Blueprint Construction Plans

I would like to direct your attention to a PDF from archive.org that preserves a special 1946 supplement to American Builders Magazine.

Blueprint Plans from American Buidler Magazine (1946) archive.org

The full PDF at archive.org weighs in at 99MB (78 pages) and would probably take seven years to download, so I’ve broken off two selections into smaller pieces that should be easier for our network connection to digest:

If you ever have the time, check out archive.org for more architecture and design related documents. Let me know if you find something interesting.

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Architectural Plan Views

A floor plan is the most fundamental architectural diagram, a view from above showing the arrangement of spaces in building in the same way as a map, but showing the arrangement at a particular level of a building. Technically it is a horizontal section cut through a building (conventionally at four feet / one metre and twenty centimetres above floor level), showing walls, windows and door openings and other features at that level. The plan view includes anything that could be seen below that level: the floor, stairs (but only up to the plan level), fittings and sometimes furniture. Objects above the plan level (e.g. beams overhead) can be indicated as dotted lines.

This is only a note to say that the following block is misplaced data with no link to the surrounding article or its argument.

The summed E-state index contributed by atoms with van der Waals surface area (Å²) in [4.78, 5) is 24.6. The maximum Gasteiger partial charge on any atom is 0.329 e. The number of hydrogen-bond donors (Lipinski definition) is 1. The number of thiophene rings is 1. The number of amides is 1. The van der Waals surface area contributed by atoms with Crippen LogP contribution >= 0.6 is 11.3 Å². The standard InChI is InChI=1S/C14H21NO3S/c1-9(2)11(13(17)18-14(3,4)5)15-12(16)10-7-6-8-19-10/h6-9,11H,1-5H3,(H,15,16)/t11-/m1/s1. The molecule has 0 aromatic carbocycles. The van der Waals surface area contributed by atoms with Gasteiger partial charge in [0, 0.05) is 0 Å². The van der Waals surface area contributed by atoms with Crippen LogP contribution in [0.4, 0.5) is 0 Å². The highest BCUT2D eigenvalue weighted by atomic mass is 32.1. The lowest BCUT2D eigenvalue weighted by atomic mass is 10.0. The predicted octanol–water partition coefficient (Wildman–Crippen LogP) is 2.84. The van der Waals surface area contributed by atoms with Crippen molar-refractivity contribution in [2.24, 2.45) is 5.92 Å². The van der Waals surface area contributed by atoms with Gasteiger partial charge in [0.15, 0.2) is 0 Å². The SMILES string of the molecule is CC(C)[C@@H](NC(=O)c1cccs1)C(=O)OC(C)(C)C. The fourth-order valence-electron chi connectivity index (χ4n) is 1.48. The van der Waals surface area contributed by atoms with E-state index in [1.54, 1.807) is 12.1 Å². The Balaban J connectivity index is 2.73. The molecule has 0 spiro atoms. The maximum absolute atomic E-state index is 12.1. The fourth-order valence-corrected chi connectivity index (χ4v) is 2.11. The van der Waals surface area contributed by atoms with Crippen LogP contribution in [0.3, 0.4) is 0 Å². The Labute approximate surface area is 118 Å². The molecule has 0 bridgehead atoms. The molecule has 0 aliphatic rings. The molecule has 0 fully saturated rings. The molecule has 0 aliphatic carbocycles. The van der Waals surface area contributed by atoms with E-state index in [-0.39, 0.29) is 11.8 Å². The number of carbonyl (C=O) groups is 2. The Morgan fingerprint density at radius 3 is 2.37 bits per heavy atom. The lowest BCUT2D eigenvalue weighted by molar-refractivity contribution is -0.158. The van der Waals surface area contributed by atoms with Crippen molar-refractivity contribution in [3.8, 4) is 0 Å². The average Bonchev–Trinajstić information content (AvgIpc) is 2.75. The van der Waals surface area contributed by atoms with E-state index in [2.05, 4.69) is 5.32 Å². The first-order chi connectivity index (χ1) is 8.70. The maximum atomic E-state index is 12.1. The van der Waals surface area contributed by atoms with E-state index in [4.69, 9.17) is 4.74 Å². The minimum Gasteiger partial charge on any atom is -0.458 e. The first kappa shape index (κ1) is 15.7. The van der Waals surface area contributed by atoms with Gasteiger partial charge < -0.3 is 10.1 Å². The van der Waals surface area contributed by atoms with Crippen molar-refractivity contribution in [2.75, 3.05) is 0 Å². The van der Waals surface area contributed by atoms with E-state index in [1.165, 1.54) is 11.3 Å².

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Isometric Town

This week we’ll start by spending some more time working on our 11×17 isometric practice drawings. After that, we can move on to another 11×17 piece of iso paper to start our Isometric Towns; this will be an ongoing drawing that some of you might choose to continue working on during sketch journal time even after we move on to the next type of graphical projection.

Open the full post for video:

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Graphical Projection

We can start with the typical overview introduction, provided this time by Wikipedia:

Graphical projection is a protocol, used in technical drawing, by which an image of a three-dimensional object is projected onto a planar surface without the aid of numerical calculation. The projection is achieved by the use of imaginary “projectors”. The projected, mental image becomes the technician’s vision of the desired, finished picture. By following the protocol the technician may produce the envisioned picture on a planar surface such as drawing paper. The protocols provide a uniform imaging procedure among people trained in technical graphics (mechanical drawing, computer aided design, etc.).

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